John Paul Kaminga
Q&A with Diana Snowden Seysses
Updated: Feb 25, 2022
We are delighted to present a q&a between the crew at Craft and Cru and Diana Snowden Seysses. We love her wines and winemaking philosophy, but are far from alone in our estimation of her talents; Diana's work is widely celebrated. She grew up in Napa Valley, and she makes wine at her family's estate, Snowden Vineyards, as well as at Ashes and Diamonds, a small new operation in the valley. Today she lives in Burgundy were she works with her husband and family at Domaine Dujac, source of some of the world's most sought-after Pinot Noir. She also works at Triennes, a small estate in Provence that was founded in 1989 by her father-in-law, Jacques Seysses, in conjunction with Aubert de Villaine, of Domaine de la Romanée-Conti. Triennes' flagship, St. Auguste, has always been one of the more serious reds of Provence, but since Diana has begun consulting, we believe it has become even more pure and characterful, putting more emphasis on freshness and intensity of fruit. We have had St. Auguste on the shelves at Craft and Cru since day one, and it has garnered many fans over the past couple years. It is $18 and we consider it on par with many much more expensive bottles. We hope you try one soon. We also have two fabulous wines from Snowden: Brothers Cabernet Sauvignon 2016 ($93) and The Ranch Cabernet Sauvignon 2016 ($45) in stock. We encourage you to try one of those as well. In the meantime, cheers to Diana!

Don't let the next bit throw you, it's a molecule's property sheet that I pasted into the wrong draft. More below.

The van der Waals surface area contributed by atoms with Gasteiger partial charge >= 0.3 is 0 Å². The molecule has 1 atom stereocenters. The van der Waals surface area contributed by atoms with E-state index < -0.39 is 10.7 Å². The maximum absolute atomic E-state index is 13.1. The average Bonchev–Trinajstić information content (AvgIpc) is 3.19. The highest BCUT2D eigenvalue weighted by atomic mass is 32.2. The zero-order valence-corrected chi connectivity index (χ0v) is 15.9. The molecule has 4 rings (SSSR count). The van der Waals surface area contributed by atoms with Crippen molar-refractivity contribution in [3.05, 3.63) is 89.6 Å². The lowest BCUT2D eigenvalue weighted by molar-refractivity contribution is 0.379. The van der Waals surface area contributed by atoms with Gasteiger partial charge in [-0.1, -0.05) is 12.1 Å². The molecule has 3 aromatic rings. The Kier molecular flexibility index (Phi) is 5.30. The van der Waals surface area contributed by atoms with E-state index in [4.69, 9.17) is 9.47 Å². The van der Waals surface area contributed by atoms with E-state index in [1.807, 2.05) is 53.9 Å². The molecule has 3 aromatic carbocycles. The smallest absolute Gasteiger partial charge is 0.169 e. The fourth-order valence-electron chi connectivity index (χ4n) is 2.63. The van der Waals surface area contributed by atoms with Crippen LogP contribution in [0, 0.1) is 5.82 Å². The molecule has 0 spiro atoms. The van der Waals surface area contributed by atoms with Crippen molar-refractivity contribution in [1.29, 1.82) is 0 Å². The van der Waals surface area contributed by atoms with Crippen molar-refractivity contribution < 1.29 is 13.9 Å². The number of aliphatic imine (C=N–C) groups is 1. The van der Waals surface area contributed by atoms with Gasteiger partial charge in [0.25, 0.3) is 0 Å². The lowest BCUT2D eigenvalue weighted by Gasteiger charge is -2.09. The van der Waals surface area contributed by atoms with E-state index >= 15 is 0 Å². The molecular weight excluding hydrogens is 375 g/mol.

Triennes' flagship wine, St. Auguste, used to have Merlot in the blend. What was the reasoning behind removing Merlot from the cepage?
Every year we get together, my husband Jeremy, Remy Logier and myself, to make the blend out of the blending components of several lots of Syrah, Cabernet and Merlot. We always end up with a Syrah-dominated blend, 60% or so. When Merlot gets left out, which happens from time to time, it’s just because we didn’t feel it worked well in the blend.
Were there any changes made to viticulture when you started working with the team at Triennes?
Triennes has transitioned to Organics in the time since I’ve been part of the team. Certified since 2014. The credit is definitely shared and inspired by the mother-company Domaine Dujac in Burgundy. In order to make a vin de terroir, you need a healthy, diverse ecosystem in the soil. To achieve that, you must give up the chemicals. We are very proud of St August and all of the Triennes wines for pulling off organics on such a tight margin.
I have been know to say "on paper, Cabernet/Syrah is one of the most boring blends in the world, these two characterful grapes just kind of cancel each other out, but in Provence, there are at least two wines, Trevallon and Triennes, that work magic with the blend". How do you feel about a Cabernet/Syrah blend? Had you worked with Syrah before Triennes?